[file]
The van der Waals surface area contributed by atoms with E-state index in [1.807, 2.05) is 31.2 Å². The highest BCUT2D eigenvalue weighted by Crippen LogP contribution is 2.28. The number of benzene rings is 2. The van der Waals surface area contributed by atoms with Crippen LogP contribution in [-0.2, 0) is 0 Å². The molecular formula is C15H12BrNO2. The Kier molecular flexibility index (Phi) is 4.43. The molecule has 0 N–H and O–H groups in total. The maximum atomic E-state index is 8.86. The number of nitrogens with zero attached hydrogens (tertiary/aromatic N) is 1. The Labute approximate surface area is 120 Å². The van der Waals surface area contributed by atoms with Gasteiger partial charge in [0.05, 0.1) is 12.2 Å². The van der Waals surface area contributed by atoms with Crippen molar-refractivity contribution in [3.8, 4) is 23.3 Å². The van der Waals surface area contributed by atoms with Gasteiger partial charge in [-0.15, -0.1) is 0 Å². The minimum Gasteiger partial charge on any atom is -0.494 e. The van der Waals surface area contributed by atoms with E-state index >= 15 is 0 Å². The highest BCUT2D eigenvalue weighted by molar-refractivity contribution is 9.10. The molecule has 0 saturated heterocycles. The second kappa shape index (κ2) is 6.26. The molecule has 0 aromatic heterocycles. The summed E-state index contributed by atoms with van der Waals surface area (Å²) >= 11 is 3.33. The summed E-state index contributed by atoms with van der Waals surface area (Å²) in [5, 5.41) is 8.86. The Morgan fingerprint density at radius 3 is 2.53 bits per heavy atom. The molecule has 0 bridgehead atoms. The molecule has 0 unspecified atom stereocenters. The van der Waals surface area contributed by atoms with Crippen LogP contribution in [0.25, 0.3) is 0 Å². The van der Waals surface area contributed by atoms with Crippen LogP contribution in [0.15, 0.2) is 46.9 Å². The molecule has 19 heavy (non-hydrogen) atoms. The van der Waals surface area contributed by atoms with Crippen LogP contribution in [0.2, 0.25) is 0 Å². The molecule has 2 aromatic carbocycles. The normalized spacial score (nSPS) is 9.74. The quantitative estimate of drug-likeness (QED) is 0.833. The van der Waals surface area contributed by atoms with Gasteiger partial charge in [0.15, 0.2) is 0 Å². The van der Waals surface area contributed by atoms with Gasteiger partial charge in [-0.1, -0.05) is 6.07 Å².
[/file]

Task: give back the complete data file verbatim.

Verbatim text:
The van der Waals surface area contributed by atoms with E-state index in [1.807, 2.05) is 31.2 Å². The highest BCUT2D eigenvalue weighted by Crippen LogP contribution is 2.28. The number of benzene rings is 2. The van der Waals surface area contributed by atoms with Crippen LogP contribution in [-0.2, 0) is 0 Å². The molecular formula is C15H12BrNO2. The Kier molecular flexibility index (Phi) is 4.43. The molecule has 0 N–H and O–H groups in total. The maximum atomic E-state index is 8.86. The number of nitrogens with zero attached hydrogens (tertiary/aromatic N) is 1. The Labute approximate surface area is 120 Å². The van der Waals surface area contributed by atoms with Gasteiger partial charge in [0.05, 0.1) is 12.2 Å². The van der Waals surface area contributed by atoms with Crippen molar-refractivity contribution in [3.8, 4) is 23.3 Å². The van der Waals surface area contributed by atoms with Gasteiger partial charge in [-0.15, -0.1) is 0 Å². The minimum Gasteiger partial charge on any atom is -0.494 e. The van der Waals surface area contributed by atoms with E-state index >= 15 is 0 Å². The highest BCUT2D eigenvalue weighted by molar-refractivity contribution is 9.10. The molecule has 0 saturated heterocycles. The second kappa shape index (κ2) is 6.26. The molecule has 0 aromatic heterocycles. The summed E-state index contributed by atoms with van der Waals surface area (Å²) >= 11 is 3.33. The summed E-state index contributed by atoms with van der Waals surface area (Å²) in [5, 5.41) is 8.86. The Morgan fingerprint density at radius 3 is 2.53 bits per heavy atom. The molecule has 0 bridgehead atoms. The molecule has 0 unspecified atom stereocenters. The van der Waals surface area contributed by atoms with Crippen LogP contribution in [0.25, 0.3) is 0 Å². The van der Waals surface area contributed by atoms with Crippen LogP contribution in [0.15, 0.2) is 46.9 Å². The molecule has 19 heavy (non-hydrogen) atoms. The van der Waals surface area contributed by atoms with Crippen LogP contribution in [0.2, 0.25) is 0 Å². The molecule has 2 aromatic carbocycles. The normalized spacial score (nSPS) is 9.74. The quantitative estimate of drug-likeness (QED) is 0.833. The van der Waals surface area contributed by atoms with Gasteiger partial charge in [0.15, 0.2) is 0 Å². The van der Waals surface area contributed by atoms with Gasteiger partial charge in [-0.1, -0.05) is 6.07 Å².